J — Open Access Journal of Multidisciplinary Science
J (ISSN 2571-8800) is an international, open access journal, published quarterly online. J publishes articles in all research fields. The first issue will be released in 2018.
- Open Access - free for readers, free to re-use.
- Free publication: no APC for well-prepared manuscripts submitted in 2018.
- Peer-Review and Editorial Decision: peer-reviewed manuscripts are carefully evaluated for scientific soundness and correctness by reviewers and accepted/rejected by academic editors. Authors have the option for all reviewer comments and editorial decisions to be published along with the final paper.
- Criteria for Publication:
- Technical correctness and scientific soundness
- Thorough reporting
- Not published elsewhere
- High technical standard and sufficient detail
- Written in an intelligible fashion
- Meets all applicable standards of Research Ethics.
- Rapid Publication: Manuscripts submitted to J are immediately posted on Preprints.org after editorial check. J endeavors to provide a first decision on manuscripts within 15 days from submission. Accepted manuscripts are published online as soon as the production process is complete (copy-editing, English editing, XML conversion and PDF production), generally within 7 days after acceptance (median values for papers published in MDPI journals in 2017).
- Recognition of Reviewers: Reviewers who provide timely, thorough peer-review reports receive vouchers entitling them to a discount on the APC of their next publication in any MDPI journal, in appreciation of the work done.
Enhancing Mentorship in Psychiatry and Health Sciences: A Study Investigating Needs and Preferences in the Development of a Mentoring Program►▼ Figures
J 2018, 1(1), 3; doi:10.3390/j1010003 - 22 March 2018
Preferences for the delivery of department-led mentorship programs are important to understanding and closing the gap between mentorship need and mentorship actualization. The objective of this paper is to, therefore, describe the perceived needs and barriers to mentorship in a postgraduate psychiatry program[...] Read more.
Preferences for the delivery of department-led mentorship programs are important to understanding and closing the gap between mentorship need and mentorship actualization. The objective of this paper is to, therefore, describe the perceived needs and barriers to mentorship in a postgraduate psychiatry program through separate mixed-methods surveys for psychiatry residents and health sciences faculty at a Canadian University. The surveys explored (1) the prevalence of mentorship, (2) barriers to adequate mentorship, and (3) program initiatives that could address these barriers. Qualitative responses were analyzed using an inductive analytic approach. The results of both surveys revealed that while psychiatry residents and faculty believed mentorship to be important for career success, fewer than half of residents (33%) or faculty (47%) reported receiving mentorship in the department. Residents and faculty ranked lack of exposure to mentorship, and lack of time as their top barrier to mentorship, respectively. The following components of a mentorship program were described as ideal: (1) the ability to choose one's own mentor, (2) training sessions for mentors, and (3) faculty mentoring webpage profiles to facilitate the matching of interests. Respondents suggested that mentoring program developers should foster a culture encouraging mentorship, seek mentors outside of regular program-related supervision, allow mentees to choose a mentor, and establishing structure, through aligning expectations and goal setting in mentoring relationships. There is a gap between desire for mentorship and actualization. Program developers in psychiatry medical education may choose to incorporate these findings to enhance mentorship. Full article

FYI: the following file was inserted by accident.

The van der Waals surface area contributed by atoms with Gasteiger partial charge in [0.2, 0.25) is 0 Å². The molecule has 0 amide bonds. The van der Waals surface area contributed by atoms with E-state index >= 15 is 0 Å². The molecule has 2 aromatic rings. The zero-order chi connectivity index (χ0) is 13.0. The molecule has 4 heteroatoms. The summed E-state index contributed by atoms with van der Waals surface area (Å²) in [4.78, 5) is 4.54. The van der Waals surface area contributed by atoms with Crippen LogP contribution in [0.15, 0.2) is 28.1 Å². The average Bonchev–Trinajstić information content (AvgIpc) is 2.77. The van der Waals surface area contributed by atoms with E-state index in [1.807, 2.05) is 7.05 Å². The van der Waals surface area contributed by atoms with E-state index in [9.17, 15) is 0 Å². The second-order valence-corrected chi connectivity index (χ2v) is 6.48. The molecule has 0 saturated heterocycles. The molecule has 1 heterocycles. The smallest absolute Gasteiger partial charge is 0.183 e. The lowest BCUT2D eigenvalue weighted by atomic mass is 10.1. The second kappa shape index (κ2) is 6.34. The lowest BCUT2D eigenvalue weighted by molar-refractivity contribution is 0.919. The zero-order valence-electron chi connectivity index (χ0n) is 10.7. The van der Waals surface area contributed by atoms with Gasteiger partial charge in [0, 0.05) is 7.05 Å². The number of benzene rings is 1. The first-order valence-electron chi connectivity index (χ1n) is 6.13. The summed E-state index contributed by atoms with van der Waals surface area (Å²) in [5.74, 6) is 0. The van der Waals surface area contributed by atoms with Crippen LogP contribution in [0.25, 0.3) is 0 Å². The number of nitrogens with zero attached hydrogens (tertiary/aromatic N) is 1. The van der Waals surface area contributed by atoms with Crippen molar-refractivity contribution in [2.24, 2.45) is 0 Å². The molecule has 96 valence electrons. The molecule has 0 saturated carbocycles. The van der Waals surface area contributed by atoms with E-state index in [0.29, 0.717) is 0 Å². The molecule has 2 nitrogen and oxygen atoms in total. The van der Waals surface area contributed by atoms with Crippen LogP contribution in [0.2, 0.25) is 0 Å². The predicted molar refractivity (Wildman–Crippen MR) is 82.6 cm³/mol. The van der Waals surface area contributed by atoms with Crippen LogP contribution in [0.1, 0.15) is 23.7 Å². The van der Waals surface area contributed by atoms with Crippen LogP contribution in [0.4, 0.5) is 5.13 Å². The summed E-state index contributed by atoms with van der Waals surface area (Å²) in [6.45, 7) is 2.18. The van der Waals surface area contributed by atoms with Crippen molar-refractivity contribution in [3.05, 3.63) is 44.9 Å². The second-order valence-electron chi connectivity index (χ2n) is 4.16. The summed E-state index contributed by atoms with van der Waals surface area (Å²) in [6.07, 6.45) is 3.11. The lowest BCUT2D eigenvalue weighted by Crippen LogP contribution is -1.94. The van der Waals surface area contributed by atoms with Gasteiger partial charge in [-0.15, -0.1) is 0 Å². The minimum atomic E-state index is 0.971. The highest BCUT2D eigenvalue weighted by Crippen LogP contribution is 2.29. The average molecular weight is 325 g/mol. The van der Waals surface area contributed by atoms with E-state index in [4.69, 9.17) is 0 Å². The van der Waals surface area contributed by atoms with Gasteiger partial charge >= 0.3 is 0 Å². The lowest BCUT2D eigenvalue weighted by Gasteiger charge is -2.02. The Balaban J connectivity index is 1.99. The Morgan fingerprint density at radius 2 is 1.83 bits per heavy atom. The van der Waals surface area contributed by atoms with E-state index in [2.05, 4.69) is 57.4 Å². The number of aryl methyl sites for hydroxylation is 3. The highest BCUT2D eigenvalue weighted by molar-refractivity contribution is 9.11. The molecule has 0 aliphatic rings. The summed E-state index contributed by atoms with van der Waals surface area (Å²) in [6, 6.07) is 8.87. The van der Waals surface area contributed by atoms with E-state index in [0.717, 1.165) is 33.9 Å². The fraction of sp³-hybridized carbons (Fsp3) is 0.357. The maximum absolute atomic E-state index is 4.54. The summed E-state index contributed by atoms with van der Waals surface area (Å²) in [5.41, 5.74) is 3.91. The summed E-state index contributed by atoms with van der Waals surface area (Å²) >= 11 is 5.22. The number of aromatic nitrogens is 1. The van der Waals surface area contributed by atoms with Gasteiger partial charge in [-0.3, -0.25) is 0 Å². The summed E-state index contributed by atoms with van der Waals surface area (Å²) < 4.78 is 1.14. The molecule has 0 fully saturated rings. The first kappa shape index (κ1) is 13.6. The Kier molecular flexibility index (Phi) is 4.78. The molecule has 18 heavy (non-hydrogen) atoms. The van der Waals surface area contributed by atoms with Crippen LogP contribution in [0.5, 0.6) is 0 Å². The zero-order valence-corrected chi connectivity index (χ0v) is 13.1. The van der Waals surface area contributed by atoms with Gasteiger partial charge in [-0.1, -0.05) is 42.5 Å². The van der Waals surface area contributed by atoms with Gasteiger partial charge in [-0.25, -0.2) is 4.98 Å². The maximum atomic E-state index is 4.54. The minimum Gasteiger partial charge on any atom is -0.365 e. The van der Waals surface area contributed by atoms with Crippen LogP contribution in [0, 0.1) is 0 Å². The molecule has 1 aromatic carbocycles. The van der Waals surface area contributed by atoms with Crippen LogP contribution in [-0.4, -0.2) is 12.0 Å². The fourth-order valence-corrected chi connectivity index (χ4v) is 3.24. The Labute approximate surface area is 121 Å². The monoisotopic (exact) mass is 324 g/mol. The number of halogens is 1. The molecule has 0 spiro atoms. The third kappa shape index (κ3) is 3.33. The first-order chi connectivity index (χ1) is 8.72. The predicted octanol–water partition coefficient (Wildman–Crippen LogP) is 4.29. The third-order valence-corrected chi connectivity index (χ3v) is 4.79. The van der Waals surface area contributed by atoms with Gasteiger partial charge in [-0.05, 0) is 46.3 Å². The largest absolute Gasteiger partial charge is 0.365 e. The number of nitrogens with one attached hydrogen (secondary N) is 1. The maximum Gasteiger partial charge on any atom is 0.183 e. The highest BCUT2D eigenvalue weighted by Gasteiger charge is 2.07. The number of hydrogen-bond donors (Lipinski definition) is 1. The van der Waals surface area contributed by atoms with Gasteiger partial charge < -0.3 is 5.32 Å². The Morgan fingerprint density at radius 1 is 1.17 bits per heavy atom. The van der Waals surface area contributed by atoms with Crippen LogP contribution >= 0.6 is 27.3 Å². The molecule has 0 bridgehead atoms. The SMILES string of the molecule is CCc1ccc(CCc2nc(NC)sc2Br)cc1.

J—A Multidisciplinary Open Access Journal to Accelerate Scientific Communication
J 2018, 1(1), 1; doi:10.3390/j1010001 - 24 February 2018
Alternative Approaches to the Search for Alzheimer’s Disease Treatments
J 2018, 1(1), 2; doi:10.3390/j1010002 - 24 February 2018
Clinical trials of drugs for Alzheimer’s disease have called into question the role of amyloid in the disease. The reasons several drugs recently failed clinical trials for Alzheimer’s disease are presented. An alternative approach with a traditional plant medicine is discussed. The pharmacology[...] Read more.
Clinical trials of drugs for Alzheimer’s disease have called into question the role of amyloid in the disease. The reasons several drugs recently failed clinical trials for Alzheimer’s disease are presented. An alternative approach with a traditional plant medicine is discussed. The pharmacology of the phytochemicals found in the plant medicine is provided. Full article
13 March 2018
MDPI Becoming a Member of UKSG
MDPI Becoming a Member of UKSG
Special Issue in JPharmacology and Clinical Uses of Plant Medicines and Plant Derived Compounds Guest Editor: James Adams
Deadline: 15 October 2018
Special Issue in JResource of Genetic Robustness: Loss-of-Function Mouse Mutant Alleles with no Apparent Phenotype Guest Editors: Florent Hubé, Philip Hublitz, Jean-François Ouimette
Deadline: 15 November 2018